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Journey to Bethlehem Day 22

Sunday, December 20 2 Samuel 7:1-11a

1 Now when the king lived in his house and the Lord had given him rest from all his surrounding enemies, 2 the king said to Nathan the prophet, “See now, I dwell in a house of cedar, but the ark of God dwells in a tent.” 3 And Nathan said to the king, “Go, do all that is in your heart, for the Lord is with you.”
4 But that same night the word of the Lord came to Nathan, 5 “Go and tell my servant David, ‘Thus says the Lord: Would you build me a house to dwell in? 6 I have not lived in a house since the day I brought up the people of Israel from Egypt to this day, but I have been moving about in a tent for my dwelling. 7 In all places where I have moved with all the people of Israel, did I speak a word with any of the judges of Israel, whom I commanded to shepherd my people Israel, saying, “Why have you not built me a house of cedar?”’ 8 Now, therefore, thus you shall say to my servant David, ‘Thus says the Lord of hosts, I took you from the pasture, from following the sheep, that you should be prince over my people Israel. 9 And I have been with you wherever you went and have cut off all your enemies from before you. And I will make for you a great name, like the name of the great ones of the earth. 10 And I will appoint a place for my people Israel and will plant them, so that they may dwell in their own place and be disturbed no more. And violent men shall afflict them no more, as formerly, 11 from the time that I appointed judges over my people Israel. And I will give you rest from all your enemies.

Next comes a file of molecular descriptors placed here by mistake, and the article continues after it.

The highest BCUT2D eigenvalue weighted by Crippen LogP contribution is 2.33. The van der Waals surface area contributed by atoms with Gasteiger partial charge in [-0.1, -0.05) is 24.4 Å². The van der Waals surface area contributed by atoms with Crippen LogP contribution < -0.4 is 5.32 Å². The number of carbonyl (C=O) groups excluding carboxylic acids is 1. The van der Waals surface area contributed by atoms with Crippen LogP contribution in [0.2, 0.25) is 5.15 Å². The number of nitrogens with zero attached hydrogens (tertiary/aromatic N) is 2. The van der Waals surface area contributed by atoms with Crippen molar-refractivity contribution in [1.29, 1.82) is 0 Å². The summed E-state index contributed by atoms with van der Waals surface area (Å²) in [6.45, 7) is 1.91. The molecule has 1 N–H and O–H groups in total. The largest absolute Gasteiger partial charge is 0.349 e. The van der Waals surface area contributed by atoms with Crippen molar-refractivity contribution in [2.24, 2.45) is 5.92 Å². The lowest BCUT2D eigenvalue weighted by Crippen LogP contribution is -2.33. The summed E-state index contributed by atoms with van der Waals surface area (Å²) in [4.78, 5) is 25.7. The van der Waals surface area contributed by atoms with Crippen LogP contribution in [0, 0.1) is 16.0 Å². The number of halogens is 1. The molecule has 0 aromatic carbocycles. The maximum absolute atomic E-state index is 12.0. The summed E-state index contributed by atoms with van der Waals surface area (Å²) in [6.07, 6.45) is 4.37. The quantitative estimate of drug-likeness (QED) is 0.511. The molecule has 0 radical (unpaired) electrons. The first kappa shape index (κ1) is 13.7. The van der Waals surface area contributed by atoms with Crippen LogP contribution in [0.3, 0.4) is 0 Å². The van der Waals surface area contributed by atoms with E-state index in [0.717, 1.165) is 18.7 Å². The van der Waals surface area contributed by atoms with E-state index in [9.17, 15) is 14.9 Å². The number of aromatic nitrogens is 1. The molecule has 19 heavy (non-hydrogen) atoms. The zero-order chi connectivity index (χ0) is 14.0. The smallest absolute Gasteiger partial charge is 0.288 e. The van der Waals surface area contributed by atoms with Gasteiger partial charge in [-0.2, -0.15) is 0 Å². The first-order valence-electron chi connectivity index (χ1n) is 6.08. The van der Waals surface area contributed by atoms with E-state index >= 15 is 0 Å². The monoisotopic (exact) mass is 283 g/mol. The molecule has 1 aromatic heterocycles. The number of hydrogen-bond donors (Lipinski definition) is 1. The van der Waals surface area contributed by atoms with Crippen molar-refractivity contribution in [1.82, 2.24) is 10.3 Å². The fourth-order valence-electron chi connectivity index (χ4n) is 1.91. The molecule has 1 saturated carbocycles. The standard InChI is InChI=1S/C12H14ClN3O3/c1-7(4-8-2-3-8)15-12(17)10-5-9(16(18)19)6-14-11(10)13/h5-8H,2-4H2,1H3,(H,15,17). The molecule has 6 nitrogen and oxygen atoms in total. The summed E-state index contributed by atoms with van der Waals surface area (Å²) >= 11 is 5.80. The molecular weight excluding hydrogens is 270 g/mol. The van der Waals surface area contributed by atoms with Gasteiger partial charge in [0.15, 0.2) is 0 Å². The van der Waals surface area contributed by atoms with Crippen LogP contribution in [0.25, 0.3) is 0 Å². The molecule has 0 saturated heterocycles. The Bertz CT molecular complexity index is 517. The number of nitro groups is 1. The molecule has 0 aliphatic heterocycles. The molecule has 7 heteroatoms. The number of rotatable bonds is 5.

It is always risky to act without consulting God, even if our goals seem consistent with what we know about God’s will. Just ask Rebekah, Isaac’s wife, who reasoned that God needed help moving Abraham’s blessing from Isaac to their son Jacob. All she had to do was to get Jacob to help her deceive her husband, and all would be well. It seemed clear enough to her. As we might say today, the ends justify the means—right?

Now move to King David. We know that giving is one of God’s favorite pastimes; just read v. 8 to the end of our passage to hear God tell us what he gave to David, what he planned to give David, and what he planned to give Israel. So, it seemed reasonable to David that giving God a “house” would be in line with how God would have him act in this broken, rebellious world to show God how much he loved him.

And by not consulting God on this plan David may have sought to preserve a sense of surprise for our omniscient God.

But both David and Nathan learn Rebekah’s lesson in today’s reading: God wanted no part of their plans, and he rather quickly let them know that. The question for David and Nathan, and for Rebekah and Jacob, and for us, is not what will you do to honor God’s will? Rather, it is will we do what God wills us to do?

Christmas Day draws near. Have you thought about giving God a present? If not, perhaps you might ask him what he wants—of you. Then, do it. That is if you really want to give him something he really, really likes.

Lord God you have given us new hearts that desire to do your will in our lives. Speak Lord; your servant is listening. Amen.